Home vegetable gardens provide style and substance

Northaven Gardens manager and horticulturist shows how scallions and chard can fit just as pretty into a garden as flowers can.

It’s spring in Texas: cue the photos of puppies and babies amid fields of bluebonnets or tiptoeing through the tulips. Yes, flowers may have the power for garden photo ops, but many North Texans are discovering that home vegetable gardens can be just as pretty as they are practical. And with a little help from your neighborhood garden specialist, you could be turning guests green with envy after serving up a salad grown fresh from the terrace.

However, be forewarned, garden growing isn’t all instant gratification.

"Novice gardeners need to get some basic gardening education and take it one step at a time," says Leslie Finical Halleck, general manager of North Haven Gardens. "No one becomes an expert vegetable gardener overnight! It takes practice to learn how to grow each crop and how our seasons and climate impact production."

Halleck recommends defining a space for your garden. From there, you can determine the materials and budget. Projects can range from a simple terracotta pot, good soil and a package of lettuce seeds for around $15 to four-foot-by-four-foot raised cedar or redwood beds for about $160 each.

For small spaces, opt for salad greens, broccoli, dwarf "bush" type squash and zucchini, patio/dwarf tomatoes and pepper plants. If you’re going the bed route, select vining vegetables, such as cucumbers, melons, vining squashes, pole beans, asparagus and fava beans. (Totally worth growing if only to make the joke about serving them with nice Chianti, right?)

According to Halleck, April is a great time to plant seeds for squash, zucchini, okra, corn and melons. It’s also the perfect time to plant transplants of salad greens, peppers, eggplant, okra and warm-season herbs like basil, oregano, thyme and sage. As for tomatoes, it’s a bit late in the season to plant and expect fruit, but you can try again for a fall crop in late June through mid-July.

Looking for something flashier to gussy up the garden? Swiss Chard "Bright Lights" offers brightly colored stems and foliage that are showy on their own, but are also great companions to cool-season color such as pansies and violas.

"Dill produces large umbels of white blooms that resemble Queen Anne’s lace," adds Halleck. "And don’t forget hot peppers in the summer. Habañero and chili plants offer lots of beautiful fruit color during the worst of our heat."

Jimmy Turner, senior director of gardens for the Dallas Arboretum agrees, "I think peppers are the hottest thing in the garden. I like the colored fruit when they turn red, orange or yellow – kind of like hell’s own Christmas lights in the summer garden."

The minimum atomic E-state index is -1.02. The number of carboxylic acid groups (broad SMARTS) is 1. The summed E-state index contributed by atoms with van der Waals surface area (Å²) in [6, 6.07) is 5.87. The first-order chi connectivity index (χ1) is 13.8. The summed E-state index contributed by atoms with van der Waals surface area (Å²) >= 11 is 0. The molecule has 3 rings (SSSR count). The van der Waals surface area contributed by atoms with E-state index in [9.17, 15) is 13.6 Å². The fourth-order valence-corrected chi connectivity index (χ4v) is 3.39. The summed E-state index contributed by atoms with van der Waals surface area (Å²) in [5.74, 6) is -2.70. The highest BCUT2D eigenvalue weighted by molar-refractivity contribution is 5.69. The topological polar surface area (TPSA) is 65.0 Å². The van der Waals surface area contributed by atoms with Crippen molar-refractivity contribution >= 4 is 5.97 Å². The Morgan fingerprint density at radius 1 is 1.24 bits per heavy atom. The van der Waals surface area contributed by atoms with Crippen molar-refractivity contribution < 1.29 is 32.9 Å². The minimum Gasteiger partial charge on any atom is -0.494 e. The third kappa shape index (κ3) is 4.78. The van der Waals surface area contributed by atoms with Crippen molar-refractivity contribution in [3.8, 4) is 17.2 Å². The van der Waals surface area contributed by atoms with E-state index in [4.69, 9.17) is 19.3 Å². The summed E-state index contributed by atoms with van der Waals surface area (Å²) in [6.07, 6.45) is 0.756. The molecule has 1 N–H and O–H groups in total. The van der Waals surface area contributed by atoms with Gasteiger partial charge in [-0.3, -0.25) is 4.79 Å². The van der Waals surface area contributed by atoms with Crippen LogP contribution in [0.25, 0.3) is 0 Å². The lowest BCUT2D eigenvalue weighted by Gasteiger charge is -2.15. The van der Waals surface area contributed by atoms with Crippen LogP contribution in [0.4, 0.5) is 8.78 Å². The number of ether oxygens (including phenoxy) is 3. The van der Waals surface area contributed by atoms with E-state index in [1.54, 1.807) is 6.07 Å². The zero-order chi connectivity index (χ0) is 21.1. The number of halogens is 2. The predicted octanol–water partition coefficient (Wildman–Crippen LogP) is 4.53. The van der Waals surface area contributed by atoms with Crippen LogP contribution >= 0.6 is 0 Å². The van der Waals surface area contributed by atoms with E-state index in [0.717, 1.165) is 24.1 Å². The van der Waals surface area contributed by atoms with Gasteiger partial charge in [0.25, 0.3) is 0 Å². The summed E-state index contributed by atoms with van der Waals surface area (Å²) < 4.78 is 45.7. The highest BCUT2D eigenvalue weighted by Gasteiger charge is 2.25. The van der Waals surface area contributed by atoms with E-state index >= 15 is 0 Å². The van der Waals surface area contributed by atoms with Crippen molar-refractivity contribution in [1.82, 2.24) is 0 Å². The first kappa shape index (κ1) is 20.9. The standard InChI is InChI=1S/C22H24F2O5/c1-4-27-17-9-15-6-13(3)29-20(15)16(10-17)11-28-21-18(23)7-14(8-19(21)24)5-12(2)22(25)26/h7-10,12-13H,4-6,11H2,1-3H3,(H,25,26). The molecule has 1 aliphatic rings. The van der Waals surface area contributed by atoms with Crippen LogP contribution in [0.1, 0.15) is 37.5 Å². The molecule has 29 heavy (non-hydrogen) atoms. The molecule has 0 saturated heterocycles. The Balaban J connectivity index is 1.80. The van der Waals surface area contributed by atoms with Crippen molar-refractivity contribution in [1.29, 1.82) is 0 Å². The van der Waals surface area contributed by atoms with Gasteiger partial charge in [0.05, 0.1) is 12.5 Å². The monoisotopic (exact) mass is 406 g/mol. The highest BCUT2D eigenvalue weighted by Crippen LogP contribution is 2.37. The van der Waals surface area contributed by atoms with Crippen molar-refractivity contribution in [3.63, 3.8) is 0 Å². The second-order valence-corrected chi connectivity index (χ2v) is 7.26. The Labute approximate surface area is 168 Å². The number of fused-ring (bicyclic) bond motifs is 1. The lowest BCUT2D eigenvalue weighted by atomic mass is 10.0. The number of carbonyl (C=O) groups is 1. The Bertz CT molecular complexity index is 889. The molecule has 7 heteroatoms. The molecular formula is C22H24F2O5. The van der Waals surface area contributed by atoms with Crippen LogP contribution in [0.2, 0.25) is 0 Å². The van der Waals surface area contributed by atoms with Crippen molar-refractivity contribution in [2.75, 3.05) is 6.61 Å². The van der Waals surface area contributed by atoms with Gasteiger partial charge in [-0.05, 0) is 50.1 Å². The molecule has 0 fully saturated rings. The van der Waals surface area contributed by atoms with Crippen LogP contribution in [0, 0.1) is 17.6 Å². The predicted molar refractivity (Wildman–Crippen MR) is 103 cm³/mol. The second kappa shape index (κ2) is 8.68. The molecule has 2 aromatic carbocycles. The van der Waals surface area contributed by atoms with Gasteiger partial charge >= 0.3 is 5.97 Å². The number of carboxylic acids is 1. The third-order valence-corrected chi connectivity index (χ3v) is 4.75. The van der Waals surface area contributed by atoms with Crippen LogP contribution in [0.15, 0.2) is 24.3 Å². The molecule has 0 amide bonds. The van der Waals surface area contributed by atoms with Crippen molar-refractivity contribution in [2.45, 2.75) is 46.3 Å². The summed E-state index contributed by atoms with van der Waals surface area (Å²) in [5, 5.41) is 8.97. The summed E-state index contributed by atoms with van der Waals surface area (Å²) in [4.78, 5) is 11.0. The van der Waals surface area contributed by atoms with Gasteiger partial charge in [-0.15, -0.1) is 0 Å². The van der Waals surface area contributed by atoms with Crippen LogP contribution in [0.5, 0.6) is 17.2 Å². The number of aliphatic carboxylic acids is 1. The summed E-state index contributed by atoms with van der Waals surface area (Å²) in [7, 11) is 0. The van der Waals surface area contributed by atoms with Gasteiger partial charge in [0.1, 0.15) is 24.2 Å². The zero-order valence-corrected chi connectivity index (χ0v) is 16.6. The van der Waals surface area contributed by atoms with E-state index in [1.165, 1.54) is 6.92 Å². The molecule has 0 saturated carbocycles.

Gardening doesn’t have to be a Sophie’s Choice between flowers and food. You can mix and match the two for very interesting results.

Halleck recommends using colored tomato cages that coordinate with flowers as a means of featuring tomatoes in flowerbeds. She adds, "Peppers are usually compact but pack a lot of colorful fruit. They look great when planted with pentas, angelonia or zinnias. Also, don’t be afraid to add ornamentals to your vegetable garden. I like to add violas and calendula to border my raised vegetable beds in winter months, while marigolds and zinnias are great additions in spring and summer."

But before you dive in to any garden projects, start at the absolute beginning.

"A healthy quality soil is key. You can’t expect to get a good harvest if your soil is of poor quality. Feed the soil. If you’re building in-ground beds, you’re going to have to amend with a good amount of organic compost, expanded shale and other amendments to improve nutrient levels, aerate and improve drainage. Raised beds are really the easiest way to quickly grow healthy vegetables," Halleck says.

Turner concurs and advises to reap the benefits of what you do grow.

"Though you probably will never grow enough plants yourself to be ‘off the grid’ and not have to go ‘Krogering’ there is nothing more incredible on a warm summer day than picking a home grown fresh tomato, slicing it up with some fresh basil, a good drizzle of olive oil and balsamic vinegar and pigging out! Also, nothing is more frustrating than to go pick your own fresh tomatoes and find out that the neighborhood kids, squirrels, or mockingbirds beat you too them!"

Nonetheless, with a little pre-planning and perhaps a green thumb or two, maybe you’ll be peppering up those petunias in no time. And who knows, you might just end up with a garden that’s as worthy of gazing as it is grazing.

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